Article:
2019 Institutional Partners
Special Loan Exhibition
Dante Gabriel Rossetti (British, 1828–1882) Drawing for The Blue Bower, 1865,
Pencil, 19 1/4 × 13 inches (48.9 × 33 cm) Promised gift of Virginia M. Lindseth, Cornell Class of 1956, and Jon Lindseth,
Cornell Class of 1956, to the collection of the Herbert F. Johnson Museum of Art
Drawings from the Herbert F. Johnson Museum of Art, Cornell University
January 25 – February 2
On view during Master Drawings New York exhibition hours
Carlton Hobbs LLC, 60 East 93rd Street, Second Floor
The figural drawing has long served as a tool for both students and seasoned artists for perfecting representation and experimenting with the human form. With the help of studio models, portrait sitters, and, sometimes, lovers, these representations use the inherently intimate medium of drawing to further the relationship between the artist and the subject’s body or visage. The result are studies that retain a visually arresting and intellectually stimulating power across centuries. Works from culturally and temporally disparate artists, including Abraham Bloemaert, Jean-Honoré Fragonard, Dante Gabriel Rossetti, and Pablo Picasso, show the enduring relevance of the figural study, though their use of the body ranges from a vehicle for biblical stories to a springboard for groundbreaking abstraction.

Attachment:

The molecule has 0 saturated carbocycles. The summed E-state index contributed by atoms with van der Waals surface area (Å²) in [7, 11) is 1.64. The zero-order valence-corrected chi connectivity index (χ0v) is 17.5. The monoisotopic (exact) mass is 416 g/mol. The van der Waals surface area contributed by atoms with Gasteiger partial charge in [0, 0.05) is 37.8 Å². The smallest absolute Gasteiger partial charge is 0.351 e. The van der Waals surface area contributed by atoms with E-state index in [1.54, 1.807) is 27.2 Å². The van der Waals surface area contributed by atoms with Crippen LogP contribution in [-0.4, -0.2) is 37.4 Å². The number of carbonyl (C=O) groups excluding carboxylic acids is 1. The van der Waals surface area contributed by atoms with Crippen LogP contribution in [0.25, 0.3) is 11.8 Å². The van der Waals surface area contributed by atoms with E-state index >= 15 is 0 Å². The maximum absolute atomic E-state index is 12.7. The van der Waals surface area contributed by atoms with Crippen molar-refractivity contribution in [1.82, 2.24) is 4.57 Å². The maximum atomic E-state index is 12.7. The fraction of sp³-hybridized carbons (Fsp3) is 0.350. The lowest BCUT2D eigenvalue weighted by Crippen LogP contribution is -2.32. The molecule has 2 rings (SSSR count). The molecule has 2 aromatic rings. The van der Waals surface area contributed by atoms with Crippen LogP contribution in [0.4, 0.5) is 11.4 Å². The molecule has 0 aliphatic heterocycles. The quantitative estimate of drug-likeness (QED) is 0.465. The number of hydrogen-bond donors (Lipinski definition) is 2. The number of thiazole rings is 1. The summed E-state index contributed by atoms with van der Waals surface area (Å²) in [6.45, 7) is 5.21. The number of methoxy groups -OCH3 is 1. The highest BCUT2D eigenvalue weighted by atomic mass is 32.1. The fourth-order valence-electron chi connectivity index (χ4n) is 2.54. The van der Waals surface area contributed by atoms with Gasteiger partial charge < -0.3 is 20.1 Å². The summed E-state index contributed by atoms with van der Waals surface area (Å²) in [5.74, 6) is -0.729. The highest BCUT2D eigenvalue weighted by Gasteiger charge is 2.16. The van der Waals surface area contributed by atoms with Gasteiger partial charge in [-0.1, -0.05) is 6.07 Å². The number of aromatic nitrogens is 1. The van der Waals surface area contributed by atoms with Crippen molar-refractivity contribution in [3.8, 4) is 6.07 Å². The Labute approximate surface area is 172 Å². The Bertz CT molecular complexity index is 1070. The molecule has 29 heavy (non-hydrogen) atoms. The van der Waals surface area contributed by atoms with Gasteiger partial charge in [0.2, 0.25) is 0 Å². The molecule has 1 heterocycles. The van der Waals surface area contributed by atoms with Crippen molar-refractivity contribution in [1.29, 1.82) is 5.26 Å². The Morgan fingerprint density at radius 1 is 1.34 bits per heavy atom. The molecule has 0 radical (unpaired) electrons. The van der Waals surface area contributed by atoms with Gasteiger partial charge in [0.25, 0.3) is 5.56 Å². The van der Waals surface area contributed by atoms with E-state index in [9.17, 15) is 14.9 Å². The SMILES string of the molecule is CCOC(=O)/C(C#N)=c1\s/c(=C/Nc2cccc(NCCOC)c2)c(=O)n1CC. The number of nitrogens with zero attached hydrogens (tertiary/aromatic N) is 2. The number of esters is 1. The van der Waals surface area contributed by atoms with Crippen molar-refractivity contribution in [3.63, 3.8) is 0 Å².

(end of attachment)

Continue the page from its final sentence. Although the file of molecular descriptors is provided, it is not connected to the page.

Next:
In their academic context, these figural studies from the Herbert F. Johnson Museum of Art at Cornell University serve as both objets d’art and as primary research documents. This installation celebrating the “studious” aspect of drawings will not only highlight the Johnson’s collection of drawings from the sixteenth through early twentieth centuries, but also elucidate some teaching contexts and conclusions stemming from their study.